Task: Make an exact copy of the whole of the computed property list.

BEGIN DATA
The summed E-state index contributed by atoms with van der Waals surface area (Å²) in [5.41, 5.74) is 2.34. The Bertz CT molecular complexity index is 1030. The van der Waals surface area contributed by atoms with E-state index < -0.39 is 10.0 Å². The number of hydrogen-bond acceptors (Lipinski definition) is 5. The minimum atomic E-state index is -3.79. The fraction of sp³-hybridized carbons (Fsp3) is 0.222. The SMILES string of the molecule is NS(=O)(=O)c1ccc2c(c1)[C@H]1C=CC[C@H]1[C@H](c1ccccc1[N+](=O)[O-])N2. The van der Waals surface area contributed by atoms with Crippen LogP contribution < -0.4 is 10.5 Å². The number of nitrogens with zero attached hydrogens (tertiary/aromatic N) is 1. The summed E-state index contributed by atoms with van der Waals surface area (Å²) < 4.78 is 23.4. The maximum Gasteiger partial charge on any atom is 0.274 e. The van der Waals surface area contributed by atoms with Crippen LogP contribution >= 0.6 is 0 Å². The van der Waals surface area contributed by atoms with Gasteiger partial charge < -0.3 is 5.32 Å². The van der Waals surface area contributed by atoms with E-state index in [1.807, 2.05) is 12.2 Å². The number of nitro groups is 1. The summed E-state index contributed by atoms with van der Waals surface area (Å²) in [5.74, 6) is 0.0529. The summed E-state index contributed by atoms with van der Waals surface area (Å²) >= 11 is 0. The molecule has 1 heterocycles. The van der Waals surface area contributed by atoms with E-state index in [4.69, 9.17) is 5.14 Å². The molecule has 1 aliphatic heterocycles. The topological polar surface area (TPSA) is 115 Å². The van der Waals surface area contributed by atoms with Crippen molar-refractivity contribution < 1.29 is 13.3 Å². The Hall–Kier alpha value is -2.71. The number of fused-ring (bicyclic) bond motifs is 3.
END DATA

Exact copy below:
The summed E-state index contributed by atoms with van der Waals surface area (Å²) in [5.41, 5.74) is 2.34. The Bertz CT molecular complexity index is 1030. The van der Waals surface area contributed by atoms with E-state index < -0.39 is 10.0 Å². The number of hydrogen-bond acceptors (Lipinski definition) is 5. The minimum atomic E-state index is -3.79. The fraction of sp³-hybridized carbons (Fsp3) is 0.222. The SMILES string of the molecule is NS(=O)(=O)c1ccc2c(c1)[C@H]1C=CC[C@H]1[C@H](c1ccccc1[N+](=O)[O-])N2. The van der Waals surface area contributed by atoms with Crippen LogP contribution < -0.4 is 10.5 Å². The number of nitrogens with zero attached hydrogens (tertiary/aromatic N) is 1. The summed E-state index contributed by atoms with van der Waals surface area (Å²) < 4.78 is 23.4. The maximum Gasteiger partial charge on any atom is 0.274 e. The van der Waals surface area contributed by atoms with Crippen LogP contribution >= 0.6 is 0 Å². The van der Waals surface area contributed by atoms with Gasteiger partial charge < -0.3 is 5.32 Å². The van der Waals surface area contributed by atoms with E-state index in [1.807, 2.05) is 12.2 Å². The number of nitro groups is 1. The summed E-state index contributed by atoms with van der Waals surface area (Å²) in [5.74, 6) is 0.0529. The summed E-state index contributed by atoms with van der Waals surface area (Å²) >= 11 is 0. The molecule has 1 heterocycles. The van der Waals surface area contributed by atoms with E-state index in [4.69, 9.17) is 5.14 Å². The molecule has 1 aliphatic heterocycles. The topological polar surface area (TPSA) is 115 Å². The van der Waals surface area contributed by atoms with Crippen molar-refractivity contribution < 1.29 is 13.3 Å². The Hall–Kier alpha value is -2.71. The number of fused-ring (bicyclic) bond motifs is 3.